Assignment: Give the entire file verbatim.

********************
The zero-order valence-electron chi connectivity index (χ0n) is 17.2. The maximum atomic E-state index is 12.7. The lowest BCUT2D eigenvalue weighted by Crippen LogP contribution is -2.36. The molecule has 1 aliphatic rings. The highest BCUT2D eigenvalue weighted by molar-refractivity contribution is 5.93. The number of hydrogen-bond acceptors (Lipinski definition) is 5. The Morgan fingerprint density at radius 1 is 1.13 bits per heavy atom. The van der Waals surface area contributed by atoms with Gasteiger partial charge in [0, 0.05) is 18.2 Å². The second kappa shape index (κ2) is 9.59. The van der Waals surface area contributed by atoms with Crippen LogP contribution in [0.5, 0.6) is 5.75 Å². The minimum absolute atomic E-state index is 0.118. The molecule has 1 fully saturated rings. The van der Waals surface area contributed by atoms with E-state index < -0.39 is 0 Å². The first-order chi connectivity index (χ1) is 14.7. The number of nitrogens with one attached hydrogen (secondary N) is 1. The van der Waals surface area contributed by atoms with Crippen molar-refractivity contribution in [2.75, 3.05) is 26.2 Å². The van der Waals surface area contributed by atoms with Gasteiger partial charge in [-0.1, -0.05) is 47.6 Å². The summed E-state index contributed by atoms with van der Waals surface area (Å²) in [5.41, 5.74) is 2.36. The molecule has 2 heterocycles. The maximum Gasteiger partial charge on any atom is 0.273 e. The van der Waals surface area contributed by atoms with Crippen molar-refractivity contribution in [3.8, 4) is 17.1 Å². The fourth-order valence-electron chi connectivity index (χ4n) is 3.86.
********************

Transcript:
The zero-order valence-electron chi connectivity index (χ0n) is 17.2. The maximum atomic E-state index is 12.7. The lowest BCUT2D eigenvalue weighted by Crippen LogP contribution is -2.36. The molecule has 1 aliphatic rings. The highest BCUT2D eigenvalue weighted by molar-refractivity contribution is 5.93. The number of hydrogen-bond acceptors (Lipinski definition) is 5. The Morgan fingerprint density at radius 1 is 1.13 bits per heavy atom. The van der Waals surface area contributed by atoms with Gasteiger partial charge in [0, 0.05) is 18.2 Å². The second kappa shape index (κ2) is 9.59. The van der Waals surface area contributed by atoms with Crippen LogP contribution in [0.5, 0.6) is 5.75 Å². The minimum absolute atomic E-state index is 0.118. The molecule has 1 fully saturated rings. The van der Waals surface area contributed by atoms with E-state index < -0.39 is 0 Å². The first-order chi connectivity index (χ1) is 14.7. The number of nitrogens with one attached hydrogen (secondary N) is 1. The van der Waals surface area contributed by atoms with Crippen molar-refractivity contribution in [2.75, 3.05) is 26.2 Å². The van der Waals surface area contributed by atoms with Gasteiger partial charge in [-0.1, -0.05) is 47.6 Å². The summed E-state index contributed by atoms with van der Waals surface area (Å²) in [5.41, 5.74) is 2.36. The molecule has 2 heterocycles. The maximum Gasteiger partial charge on any atom is 0.273 e. The van der Waals surface area contributed by atoms with Crippen molar-refractivity contribution in [3.8, 4) is 17.1 Å². The fourth-order valence-electron chi connectivity index (χ4n) is 3.86.